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Revealed: the impact Covid-19 has had on our emotional relationship with money

  • first direct publishes second ‘Money Wellness Index’ uncovering the changing state of the nation’s relationship with money
  • More than half (54%) of adults want to become more financially resilient
  • 2 in 5 Brits are more likely to save for a ‘rainy day’ emergency fund (40%)
  • 43% are more likely to pay more attention to their day-to-day spending


2 October 2020

first direct has launched its latest ‘Money Wellness Index’, revealing the state of the nation’s emotional relationship with money and our wider financial wellbeing since the onset of the global pandemic.

first direct launched it’s annual ‘Money Wellness Index’ in January this year, with the intention of reviewing it on an annual basis. But, given the unprecedented economic upheaval this year, this new Index was brought forward in order to develop a deeper understanding of the impact that the pandemic has had on people’s financial wellbeing so far.

Over 4,000 adults  were surveyed to examine everything relating to their attitudes towards money, from levels of confidence in their managing finances, to where they go for support, and factors impacting on financial wellbeing.

Additional questions were also added to understand specifically how the pandemic has affected people’s emotional relationship with money.


Putting a (new) figure on financial wellness

The Money Wellness Index shows an overall money wellness score of 48 out of 100.  While this actually represents a slight increase in comparison to January’s index (47), it doesn’t tell the whole story, with significant fluctuations across demographics and geography:

  • 18-25 year olds have the lowest money wellness score (43), whereas those aged 55+ – with a likely higher level of income and savings, together with a higher proportion of home-ownership, job security – exhibited the highest score of any age group (58).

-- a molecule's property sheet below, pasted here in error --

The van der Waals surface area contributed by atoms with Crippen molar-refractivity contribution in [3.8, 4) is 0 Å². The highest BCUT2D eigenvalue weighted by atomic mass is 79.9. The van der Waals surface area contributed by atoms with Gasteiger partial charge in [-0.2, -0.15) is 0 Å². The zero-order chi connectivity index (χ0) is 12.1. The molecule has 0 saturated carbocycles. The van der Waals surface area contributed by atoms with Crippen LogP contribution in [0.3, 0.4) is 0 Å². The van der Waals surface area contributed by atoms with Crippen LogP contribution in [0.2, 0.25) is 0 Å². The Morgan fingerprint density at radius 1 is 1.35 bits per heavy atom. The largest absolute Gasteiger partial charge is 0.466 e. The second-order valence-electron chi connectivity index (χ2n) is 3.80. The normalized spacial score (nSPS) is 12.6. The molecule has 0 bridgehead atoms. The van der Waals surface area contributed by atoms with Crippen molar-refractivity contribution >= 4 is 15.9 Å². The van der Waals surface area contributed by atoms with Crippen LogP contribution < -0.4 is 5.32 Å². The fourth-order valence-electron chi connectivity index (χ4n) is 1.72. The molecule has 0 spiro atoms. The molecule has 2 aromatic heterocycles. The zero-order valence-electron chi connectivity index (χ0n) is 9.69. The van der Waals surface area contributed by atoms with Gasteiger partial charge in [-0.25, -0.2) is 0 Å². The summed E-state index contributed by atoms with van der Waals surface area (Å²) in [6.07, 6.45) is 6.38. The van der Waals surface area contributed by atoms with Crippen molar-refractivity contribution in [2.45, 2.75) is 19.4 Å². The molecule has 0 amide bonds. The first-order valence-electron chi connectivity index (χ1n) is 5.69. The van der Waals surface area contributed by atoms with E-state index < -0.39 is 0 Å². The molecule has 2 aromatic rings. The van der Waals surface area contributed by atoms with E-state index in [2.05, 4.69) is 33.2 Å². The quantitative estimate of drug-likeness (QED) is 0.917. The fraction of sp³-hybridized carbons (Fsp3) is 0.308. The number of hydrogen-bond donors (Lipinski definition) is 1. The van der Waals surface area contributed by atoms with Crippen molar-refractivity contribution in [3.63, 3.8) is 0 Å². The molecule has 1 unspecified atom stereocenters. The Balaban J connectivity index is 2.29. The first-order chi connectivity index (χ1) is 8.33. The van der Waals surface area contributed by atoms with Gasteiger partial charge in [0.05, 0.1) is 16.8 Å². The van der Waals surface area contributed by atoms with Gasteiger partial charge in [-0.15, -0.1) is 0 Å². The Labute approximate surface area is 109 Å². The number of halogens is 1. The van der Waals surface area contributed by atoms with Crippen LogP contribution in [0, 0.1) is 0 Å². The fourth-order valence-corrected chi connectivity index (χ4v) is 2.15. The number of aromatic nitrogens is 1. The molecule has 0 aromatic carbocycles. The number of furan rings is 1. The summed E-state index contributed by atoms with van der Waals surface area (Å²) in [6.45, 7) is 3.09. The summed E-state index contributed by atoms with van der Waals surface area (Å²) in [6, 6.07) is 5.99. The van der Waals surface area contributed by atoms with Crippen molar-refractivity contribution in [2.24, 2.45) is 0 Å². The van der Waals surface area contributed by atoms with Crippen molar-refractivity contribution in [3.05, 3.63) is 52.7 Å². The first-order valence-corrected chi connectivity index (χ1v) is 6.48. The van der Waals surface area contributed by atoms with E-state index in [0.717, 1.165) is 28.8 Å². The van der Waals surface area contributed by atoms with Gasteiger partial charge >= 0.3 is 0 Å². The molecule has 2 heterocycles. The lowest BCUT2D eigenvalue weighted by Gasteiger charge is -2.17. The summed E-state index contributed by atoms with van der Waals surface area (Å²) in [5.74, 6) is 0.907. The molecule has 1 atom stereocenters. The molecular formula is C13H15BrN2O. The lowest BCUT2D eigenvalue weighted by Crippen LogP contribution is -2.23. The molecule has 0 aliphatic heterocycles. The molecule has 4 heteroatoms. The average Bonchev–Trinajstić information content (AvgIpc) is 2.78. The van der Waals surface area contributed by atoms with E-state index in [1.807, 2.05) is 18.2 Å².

• In terms of regional differences, the Index showed people living in Yorkshire and Humber (52), Wales and the South West (51) have the highest money wellness scores, with Londoners the lowest (45).

Despite the fact that over a third (34%) of adults report feeling more anxious about money as a result of the pandemic, there was also some positive findings:.

  • 43% are more likely to pay more attention to their day-to-day spending
  • More than half (54%) want to become more financially resilient (with most associating this with the ability to cope with either a personal or economic crisis).

Guy Shone, CEO of Explain the Market who helped contribute to the report says: “With the survey conducted last month, the fact the score has increased (albeit slightly) is likely to have been driven by two main factors. First, the period of lockdown resulted in reduced outgoings for many, resulting in a large proportion of people feeling they can better afford the things they need. Second, the support measures put in place by the Government, such as furloughing and mortgage relief, will have alleviated the immediate financial pressure on many.

“It’s also important to note these interviews were conducted after the national lockdown was lifted in July and a degree of normality had been re-introduced which buoyed consumer spirits. However, the divergence of the score across age groups and demographics, reflects how the virus has also impacted lives in varied and unequal ways.”


A desire for change

Looking forward, consumers are examining what ‘the now normal’ looks like for them, and according to a separate piece of YouGov research conducted in April, 9 out 10 Brits do not want to go back to a pre-pandemic ‘normal’.

Indeed, this desire for change is reflected in a shift in financial behaviours. The ‘Money Wellness Index’ reports that 2 in 5 Brits are more likely to save for a ‘rainy day’ emergency fund (40%) and 39% say they are motivated to get better prepared in case of another economic crisis. Promisingly, 27% also say the pandemic has inspired them to improve their financial knowledge.

Helen Priestley, Chief Marketing Officer at first direct said: “This year has seen us all face significant changes across every aspect of our lives. Families have been turned upside down, feelings of isolation and anxiety have been felt widely and not to mention tragedy for those whose loved ones have been worst affected.